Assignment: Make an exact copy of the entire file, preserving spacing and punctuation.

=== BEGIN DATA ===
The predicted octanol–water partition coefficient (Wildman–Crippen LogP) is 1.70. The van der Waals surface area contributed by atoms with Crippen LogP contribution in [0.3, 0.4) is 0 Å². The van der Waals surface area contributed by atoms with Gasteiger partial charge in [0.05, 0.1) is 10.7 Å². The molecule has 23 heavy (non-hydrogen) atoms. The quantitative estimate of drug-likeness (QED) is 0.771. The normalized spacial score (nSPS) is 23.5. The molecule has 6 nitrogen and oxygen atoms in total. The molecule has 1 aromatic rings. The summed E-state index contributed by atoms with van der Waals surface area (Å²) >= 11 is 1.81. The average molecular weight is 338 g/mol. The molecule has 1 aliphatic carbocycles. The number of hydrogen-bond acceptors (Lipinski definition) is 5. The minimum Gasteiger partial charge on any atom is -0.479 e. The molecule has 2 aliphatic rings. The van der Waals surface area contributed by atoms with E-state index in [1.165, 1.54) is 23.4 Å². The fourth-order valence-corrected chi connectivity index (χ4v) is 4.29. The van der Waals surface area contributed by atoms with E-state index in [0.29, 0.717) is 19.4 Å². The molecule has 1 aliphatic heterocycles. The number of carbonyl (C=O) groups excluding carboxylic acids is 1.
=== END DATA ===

The predicted octanol–water partition coefficient (Wildman–Crippen LogP) is 1.70. The van der Waals surface area contributed by atoms with Crippen LogP contribution in [0.3, 0.4) is 0 Å². The van der Waals surface area contributed by atoms with Gasteiger partial charge in [0.05, 0.1) is 10.7 Å². The molecule has 23 heavy (non-hydrogen) atoms. The quantitative estimate of drug-likeness (QED) is 0.771. The normalized spacial score (nSPS) is 23.5. The molecule has 6 nitrogen and oxygen atoms in total. The molecule has 1 aromatic rings. The summed E-state index contributed by atoms with van der Waals surface area (Å²) >= 11 is 1.81. The average molecular weight is 338 g/mol. The molecule has 1 aliphatic carbocycles. The number of hydrogen-bond acceptors (Lipinski definition) is 5. The minimum Gasteiger partial charge on any atom is -0.479 e. The molecule has 2 aliphatic rings. The van der Waals surface area contributed by atoms with E-state index in [1.165, 1.54) is 23.4 Å². The fourth-order valence-corrected chi connectivity index (χ4v) is 4.29. The van der Waals surface area contributed by atoms with E-state index in [0.29, 0.717) is 19.4 Å². The molecule has 1 aliphatic heterocycles. The number of carbonyl (C=O) groups excluding carboxylic acids is 1.